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Ferenc Snetberger: TITOK

Read "TITOK" reviewed by Mark Sullivan

Hungarian nylon-string guitarist Ferenc Snétberger made his ECM debut playing live solo guitar on In Concert (2016). Here he shares the musical space with Swedish bassist Anders Jormin and U.S. drummer Joey Baron--a combination suggested by producer Manfred Eicher, and cemented by three concerts in Hungary before the recording session. Jormin and Baron have played together on live shows, but never on record, despite their many individual ECM appearances. Baron has considerable experience playing with guitarists: he has ...

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Ferenc Snetberger: In Concert

Read "In Concert" reviewed by Mark Sullivan

Hungarian classical guitarist Ferenc Snétberger makes his ECM debut with a live solo guitar recording, surely the most demanding and revealing format for any guitarist. His music is the product of diverse stylistic influences: starting with jazz, but then a strong classical music influence, followed by exposure to Brazilian, South American, and flamenco guitar music. Snétberger cites his first encounter with Johann Sebastian Bach's music as life-changing, followed by hearing ECM label mates Egberto Gismonti in duo with Nana Vasconcelos. ...

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Ferenc Snetberger: Nomad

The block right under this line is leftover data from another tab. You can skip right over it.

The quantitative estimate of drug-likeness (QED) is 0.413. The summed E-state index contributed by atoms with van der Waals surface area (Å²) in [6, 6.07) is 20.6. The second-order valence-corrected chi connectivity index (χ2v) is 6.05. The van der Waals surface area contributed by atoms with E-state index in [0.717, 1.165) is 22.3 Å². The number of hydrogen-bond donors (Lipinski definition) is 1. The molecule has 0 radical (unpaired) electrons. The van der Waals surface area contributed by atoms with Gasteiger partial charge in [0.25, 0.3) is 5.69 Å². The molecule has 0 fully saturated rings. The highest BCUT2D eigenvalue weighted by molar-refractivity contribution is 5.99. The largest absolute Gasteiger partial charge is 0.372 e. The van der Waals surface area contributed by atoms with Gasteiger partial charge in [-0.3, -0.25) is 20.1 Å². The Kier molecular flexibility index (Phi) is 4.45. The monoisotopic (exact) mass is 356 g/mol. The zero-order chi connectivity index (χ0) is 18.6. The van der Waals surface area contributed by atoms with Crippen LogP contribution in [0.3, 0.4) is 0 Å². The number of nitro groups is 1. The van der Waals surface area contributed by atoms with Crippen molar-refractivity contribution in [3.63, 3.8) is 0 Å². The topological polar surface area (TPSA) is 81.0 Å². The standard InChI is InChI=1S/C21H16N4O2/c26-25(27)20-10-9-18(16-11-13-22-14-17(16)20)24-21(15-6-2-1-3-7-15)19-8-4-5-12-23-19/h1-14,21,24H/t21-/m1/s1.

Read "Nomad" reviewed by Eyal Hareuveni

Nomad is the seventh release by Hungarian-born, Berlin-based acoustic guitarist Ferenc Snétberger, but in many ways this collaborative effort may be the culmination of experiences by his collaborator, Norwegian bassist Arild Andersen, with small ensembles that feature acoustic guitarists. Andersen recorded Karta (ECM, 1999) with two of Snétberger's musical partners--German trumpeter Markus Stockhausen and French drummer/percussionist Patrice Héral--plus fellow Norwegian guitarist Terje Rypdal; four years later, Snétberger replaced Rypdal for the recording of Joyosa (Enja, 2004). Karta and Joyosa focused ...

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Ferenc Sn: Nomad

Read "Nomad" reviewed by John Kelman

They say music is the international language. That's true, but like any language it can have an infinite number of dialects. Add to that the result of cultural cross-pollination, and the language of music can become as complex and unfathomable as any other. The intricacies and complexities of jazz might be hard for a pure punk devotee to understand, for example, but the beauty of a simple folk song might also be lost on someone whose tastes run strictly towards ...


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